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Analysis

Feuding HIEs Pit Cerner vs. Epic Loyalists in Missouri

By smace@healthleadersmedia.com  
   May 17, 2016

Vetoed by the Governor

I put the LACIE conversation out of mind until an hour after Boyce and I talked, when I saw the news that Gov. Jay Nixon (D- Missouri) had just made a line-item veto of $500,000 from the state budget that would have funded connections between the state's Department of Social Services and MHC.

"The language added places conditions on health information exchange services that would unfairly exempt [some] providers from the requirement to pay for such services as called for under existing contracts," Nixon was quoted as saying by St. Louis Public Radio.

The veto was quickly followed by a statement of support from MHC with some eyebrow-raising language.

"The budget was inappropriately and unconstitutionally manipulated as a result of special interests that are working to hinder and fragment the adoption of health information exchange (HIE) in Missouri," MHC's statement says in part.

"The impact of the budget language would have compromised the free market system by eliminating hospitals' and providers' ability to choose the HIE that best suits their needs."

Since I was not able to get further clarification, or any comment at all out of MHC in time for this column, presumably one of those special interests is LACIE.

Monopoly Pricing?

Boyce suggested I call Mike Dittemore, executive director of LACIE, for more background on the governor's veto.

"We were live at least two years before Missouri Health Connection was even trading their first piece of data, and that was really in Direct messages, not in query-based exchange," Dittemore says.

LACIE even began exchanging data with another HIE in the state run by the Tiger Institute for Health Innovation out of the University of Missouri in Columbia, Missouri.

"MHC doesn't feel it's fair that we're able to provide services at less than half the cost that they can provide services at," Dittemore says. "They're trying to form a monopoly."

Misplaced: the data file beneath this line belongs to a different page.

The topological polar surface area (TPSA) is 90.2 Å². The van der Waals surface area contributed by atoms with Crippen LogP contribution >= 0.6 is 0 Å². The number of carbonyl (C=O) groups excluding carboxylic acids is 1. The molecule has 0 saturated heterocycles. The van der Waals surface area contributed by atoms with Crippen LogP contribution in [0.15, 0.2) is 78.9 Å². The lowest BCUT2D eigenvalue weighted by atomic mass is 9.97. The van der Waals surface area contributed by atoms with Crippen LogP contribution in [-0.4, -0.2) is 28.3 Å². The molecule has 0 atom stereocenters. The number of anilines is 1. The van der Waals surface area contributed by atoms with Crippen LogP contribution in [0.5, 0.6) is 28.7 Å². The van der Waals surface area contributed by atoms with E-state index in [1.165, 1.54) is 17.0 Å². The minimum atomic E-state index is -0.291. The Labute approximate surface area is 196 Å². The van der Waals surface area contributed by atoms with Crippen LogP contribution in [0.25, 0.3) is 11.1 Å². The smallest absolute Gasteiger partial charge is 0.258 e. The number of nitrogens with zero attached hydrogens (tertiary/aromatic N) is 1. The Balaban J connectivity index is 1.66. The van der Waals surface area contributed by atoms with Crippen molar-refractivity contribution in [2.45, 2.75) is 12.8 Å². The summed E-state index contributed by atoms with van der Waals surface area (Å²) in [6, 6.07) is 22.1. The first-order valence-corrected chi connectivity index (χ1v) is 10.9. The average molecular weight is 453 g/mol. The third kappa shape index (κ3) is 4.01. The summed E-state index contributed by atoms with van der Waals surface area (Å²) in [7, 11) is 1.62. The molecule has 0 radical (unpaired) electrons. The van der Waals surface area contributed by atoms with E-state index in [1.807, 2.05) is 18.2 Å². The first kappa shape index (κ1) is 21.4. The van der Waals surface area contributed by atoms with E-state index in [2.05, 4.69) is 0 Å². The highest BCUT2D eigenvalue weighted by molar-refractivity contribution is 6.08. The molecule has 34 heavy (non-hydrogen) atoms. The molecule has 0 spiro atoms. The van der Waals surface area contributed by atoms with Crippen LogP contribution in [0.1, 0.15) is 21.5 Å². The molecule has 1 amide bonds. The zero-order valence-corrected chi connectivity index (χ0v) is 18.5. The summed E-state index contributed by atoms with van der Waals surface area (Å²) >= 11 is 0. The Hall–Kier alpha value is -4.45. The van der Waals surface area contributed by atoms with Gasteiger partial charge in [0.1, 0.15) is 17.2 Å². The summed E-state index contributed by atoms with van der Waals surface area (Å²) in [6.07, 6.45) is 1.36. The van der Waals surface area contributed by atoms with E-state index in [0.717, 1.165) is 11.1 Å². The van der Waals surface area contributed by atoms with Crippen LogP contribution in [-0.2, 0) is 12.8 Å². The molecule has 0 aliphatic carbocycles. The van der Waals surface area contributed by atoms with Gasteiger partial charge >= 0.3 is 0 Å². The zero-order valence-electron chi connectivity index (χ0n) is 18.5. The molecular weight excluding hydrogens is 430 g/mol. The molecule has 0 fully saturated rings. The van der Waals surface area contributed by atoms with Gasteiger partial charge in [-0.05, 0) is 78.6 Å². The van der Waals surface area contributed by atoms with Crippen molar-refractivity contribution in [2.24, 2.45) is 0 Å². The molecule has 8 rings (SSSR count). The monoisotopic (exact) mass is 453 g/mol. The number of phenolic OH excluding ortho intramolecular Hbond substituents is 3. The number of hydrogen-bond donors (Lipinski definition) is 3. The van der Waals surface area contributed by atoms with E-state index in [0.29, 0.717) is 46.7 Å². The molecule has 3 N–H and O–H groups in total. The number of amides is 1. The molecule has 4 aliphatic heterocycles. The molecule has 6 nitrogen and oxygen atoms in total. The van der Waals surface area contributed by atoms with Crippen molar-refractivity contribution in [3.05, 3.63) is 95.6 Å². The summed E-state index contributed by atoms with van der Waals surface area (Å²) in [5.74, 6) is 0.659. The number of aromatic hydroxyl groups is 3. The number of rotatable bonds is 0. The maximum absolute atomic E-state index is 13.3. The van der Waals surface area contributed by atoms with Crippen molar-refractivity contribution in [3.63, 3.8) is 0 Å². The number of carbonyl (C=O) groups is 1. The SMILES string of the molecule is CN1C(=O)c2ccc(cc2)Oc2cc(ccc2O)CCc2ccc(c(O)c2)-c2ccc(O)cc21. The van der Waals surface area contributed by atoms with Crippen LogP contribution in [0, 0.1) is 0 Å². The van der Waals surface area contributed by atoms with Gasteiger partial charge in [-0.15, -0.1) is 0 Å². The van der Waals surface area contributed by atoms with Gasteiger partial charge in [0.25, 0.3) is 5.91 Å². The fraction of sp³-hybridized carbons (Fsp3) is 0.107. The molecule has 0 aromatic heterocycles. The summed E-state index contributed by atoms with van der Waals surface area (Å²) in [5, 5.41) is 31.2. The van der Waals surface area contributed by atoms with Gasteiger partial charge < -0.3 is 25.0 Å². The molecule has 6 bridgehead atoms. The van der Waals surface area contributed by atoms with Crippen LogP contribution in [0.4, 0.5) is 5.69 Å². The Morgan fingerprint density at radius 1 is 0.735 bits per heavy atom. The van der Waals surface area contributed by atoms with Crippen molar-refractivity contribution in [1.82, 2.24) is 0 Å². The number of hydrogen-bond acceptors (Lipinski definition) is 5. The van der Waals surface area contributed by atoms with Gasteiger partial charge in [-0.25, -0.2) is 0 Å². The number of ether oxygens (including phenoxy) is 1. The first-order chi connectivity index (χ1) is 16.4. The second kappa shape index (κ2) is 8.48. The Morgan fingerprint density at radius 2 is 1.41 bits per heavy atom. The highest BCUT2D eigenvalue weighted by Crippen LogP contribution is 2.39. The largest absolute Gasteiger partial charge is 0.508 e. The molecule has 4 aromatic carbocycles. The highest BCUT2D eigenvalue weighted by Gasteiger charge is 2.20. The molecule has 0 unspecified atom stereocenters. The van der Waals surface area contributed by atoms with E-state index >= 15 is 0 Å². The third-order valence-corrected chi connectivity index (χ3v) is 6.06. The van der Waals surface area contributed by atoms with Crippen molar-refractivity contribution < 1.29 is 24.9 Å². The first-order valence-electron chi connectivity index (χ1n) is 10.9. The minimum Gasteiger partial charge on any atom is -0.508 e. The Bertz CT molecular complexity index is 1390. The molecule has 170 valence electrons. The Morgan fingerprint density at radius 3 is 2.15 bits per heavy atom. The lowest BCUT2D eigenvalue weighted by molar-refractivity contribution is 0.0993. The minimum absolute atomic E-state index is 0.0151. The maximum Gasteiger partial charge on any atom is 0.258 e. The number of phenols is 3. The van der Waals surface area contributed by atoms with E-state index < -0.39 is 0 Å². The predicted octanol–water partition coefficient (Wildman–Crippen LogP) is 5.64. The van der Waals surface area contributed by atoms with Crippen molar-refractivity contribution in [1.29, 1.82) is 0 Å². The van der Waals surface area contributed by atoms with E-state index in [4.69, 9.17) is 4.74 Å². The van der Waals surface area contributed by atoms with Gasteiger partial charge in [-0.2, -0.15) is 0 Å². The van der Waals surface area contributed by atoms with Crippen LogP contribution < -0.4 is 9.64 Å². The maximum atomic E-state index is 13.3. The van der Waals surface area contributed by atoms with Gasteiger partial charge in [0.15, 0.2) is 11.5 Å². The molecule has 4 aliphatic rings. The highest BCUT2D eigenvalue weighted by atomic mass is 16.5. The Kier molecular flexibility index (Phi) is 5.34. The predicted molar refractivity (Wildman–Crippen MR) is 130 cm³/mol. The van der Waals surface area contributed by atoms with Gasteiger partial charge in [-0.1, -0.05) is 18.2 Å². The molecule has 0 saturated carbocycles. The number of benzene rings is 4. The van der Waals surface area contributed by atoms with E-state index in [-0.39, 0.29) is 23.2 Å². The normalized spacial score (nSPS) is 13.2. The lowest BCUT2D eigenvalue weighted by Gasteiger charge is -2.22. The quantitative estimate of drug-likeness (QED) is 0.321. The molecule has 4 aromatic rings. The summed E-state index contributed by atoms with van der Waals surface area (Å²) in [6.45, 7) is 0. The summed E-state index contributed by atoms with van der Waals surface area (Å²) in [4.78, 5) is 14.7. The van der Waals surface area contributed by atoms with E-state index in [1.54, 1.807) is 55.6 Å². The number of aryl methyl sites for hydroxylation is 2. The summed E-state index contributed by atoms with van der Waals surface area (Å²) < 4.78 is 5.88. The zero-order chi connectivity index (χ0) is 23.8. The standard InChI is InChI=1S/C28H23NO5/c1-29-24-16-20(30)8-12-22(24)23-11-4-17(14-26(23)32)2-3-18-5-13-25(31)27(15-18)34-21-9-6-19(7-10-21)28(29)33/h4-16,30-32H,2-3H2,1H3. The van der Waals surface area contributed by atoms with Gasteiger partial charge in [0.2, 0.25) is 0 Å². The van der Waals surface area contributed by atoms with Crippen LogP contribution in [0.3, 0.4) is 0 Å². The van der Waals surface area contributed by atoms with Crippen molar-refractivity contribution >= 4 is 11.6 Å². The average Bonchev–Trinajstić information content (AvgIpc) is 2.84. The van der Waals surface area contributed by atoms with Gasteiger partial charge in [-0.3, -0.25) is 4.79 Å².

I was unable to determine how many messages MHC carries between its members.

But it's worth noting that many Epic-powered health systems, such as those which make up the bulk of MHC's member organizations, bypass regional HIEs entirely and instead use the Epic-provided CareEverywhere mechanism as an EHR vendor-powered HIE.

So it seems unlikely that Dittemore's monopoly fears will come true any time soon.

At this point, Boyce emailed me to add his thoughts to my conversation with Dittemore:

"The legislature passed a law stating HIEs couldn't charge each other to connect and share data, and established a separate panel to oversee the HIEs in Missouri. MHC, which has gotten over $14 million in federal dollars to provide a state coordinating body, flipped and tried to create a monopoly for Medicaid data they will charge others to connect with—exactly the opposite of the intent of the HIE funding. Then they get Nixon to veto when his buddies lose their monopoly."

"Cerner," he wrote, "has nothing to do with this. You have [St. Louis-based] Barnes Jewish Hospital with St. Luke's on MHC (haemorrhaging [sic] tax $ and blocking exchange) and two self-funded regional HIEs in LACIE and Tiger institute on the other. The only 'special interests' are federally-supported HIEs blocking data sharing."

It seems clear to me that something in this Missouri HIE controversy doesn't add up.

I hope this column brings a response from MHC and its defenders, and we can more fully understand why Missouri's two biggest HIEs cannot connect to each other.

If the matter cannot be sorted out in the public arena, I suspect that those policy makers in Washington trying to eliminate information blocking will take a more active interest in what's going on in Missouri.

How ironic would it be if information blocking were being facilitated with the help of federal funding?

Scott Mace is the former senior technology editor for HealthLeaders Media. He is now the senior editor, custom content at H3.Group.


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